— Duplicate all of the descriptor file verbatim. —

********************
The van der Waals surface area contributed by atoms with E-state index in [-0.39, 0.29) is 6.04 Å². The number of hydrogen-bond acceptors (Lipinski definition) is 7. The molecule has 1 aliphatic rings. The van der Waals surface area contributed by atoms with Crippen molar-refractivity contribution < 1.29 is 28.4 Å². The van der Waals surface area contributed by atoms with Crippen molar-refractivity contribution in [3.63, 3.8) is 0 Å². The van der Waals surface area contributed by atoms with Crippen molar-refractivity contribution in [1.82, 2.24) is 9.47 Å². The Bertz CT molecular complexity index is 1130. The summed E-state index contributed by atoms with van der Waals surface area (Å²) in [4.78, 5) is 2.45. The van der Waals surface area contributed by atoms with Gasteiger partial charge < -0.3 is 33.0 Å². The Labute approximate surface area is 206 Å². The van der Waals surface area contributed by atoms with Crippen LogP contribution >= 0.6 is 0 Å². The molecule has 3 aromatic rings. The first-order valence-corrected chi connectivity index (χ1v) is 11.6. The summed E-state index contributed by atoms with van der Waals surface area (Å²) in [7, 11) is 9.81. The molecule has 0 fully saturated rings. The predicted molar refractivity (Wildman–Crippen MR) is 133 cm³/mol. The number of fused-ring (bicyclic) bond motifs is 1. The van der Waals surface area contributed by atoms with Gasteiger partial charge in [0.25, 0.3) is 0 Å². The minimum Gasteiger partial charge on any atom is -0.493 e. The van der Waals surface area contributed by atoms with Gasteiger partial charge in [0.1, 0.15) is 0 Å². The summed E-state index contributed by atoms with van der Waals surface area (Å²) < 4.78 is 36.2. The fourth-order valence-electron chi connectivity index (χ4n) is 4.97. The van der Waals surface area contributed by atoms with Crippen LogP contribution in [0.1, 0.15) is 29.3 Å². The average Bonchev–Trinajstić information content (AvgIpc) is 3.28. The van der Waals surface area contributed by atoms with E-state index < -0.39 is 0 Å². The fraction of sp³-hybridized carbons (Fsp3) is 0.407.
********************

The van der Waals surface area contributed by atoms with E-state index in [-0.39, 0.29) is 6.04 Å². The number of hydrogen-bond acceptors (Lipinski definition) is 7. The molecule has 1 aliphatic rings. The van der Waals surface area contributed by atoms with Crippen molar-refractivity contribution < 1.29 is 28.4 Å². The van der Waals surface area contributed by atoms with Crippen molar-refractivity contribution in [3.63, 3.8) is 0 Å². The van der Waals surface area contributed by atoms with Crippen molar-refractivity contribution in [1.82, 2.24) is 9.47 Å². The Bertz CT molecular complexity index is 1130. The summed E-state index contributed by atoms with van der Waals surface area (Å²) in [4.78, 5) is 2.45. The van der Waals surface area contributed by atoms with Gasteiger partial charge < -0.3 is 33.0 Å². The Labute approximate surface area is 206 Å². The van der Waals surface area contributed by atoms with Crippen LogP contribution >= 0.6 is 0 Å². The molecule has 3 aromatic rings. The first-order valence-corrected chi connectivity index (χ1v) is 11.6. The summed E-state index contributed by atoms with van der Waals surface area (Å²) in [7, 11) is 9.81. The molecule has 0 fully saturated rings. The predicted molar refractivity (Wildman–Crippen MR) is 133 cm³/mol. The number of fused-ring (bicyclic) bond motifs is 1. The van der Waals surface area contributed by atoms with Gasteiger partial charge in [0.25, 0.3) is 0 Å². The minimum Gasteiger partial charge on any atom is -0.493 e. The van der Waals surface area contributed by atoms with Gasteiger partial charge in [0.1, 0.15) is 0 Å². The summed E-state index contributed by atoms with van der Waals surface area (Å²) < 4.78 is 36.2. The fourth-order valence-electron chi connectivity index (χ4n) is 4.97. The van der Waals surface area contributed by atoms with Crippen LogP contribution in [0.1, 0.15) is 29.3 Å². The average Bonchev–Trinajstić information content (AvgIpc) is 3.28. The van der Waals surface area contributed by atoms with E-state index < -0.39 is 0 Å². The fraction of sp³-hybridized carbons (Fsp3) is 0.407.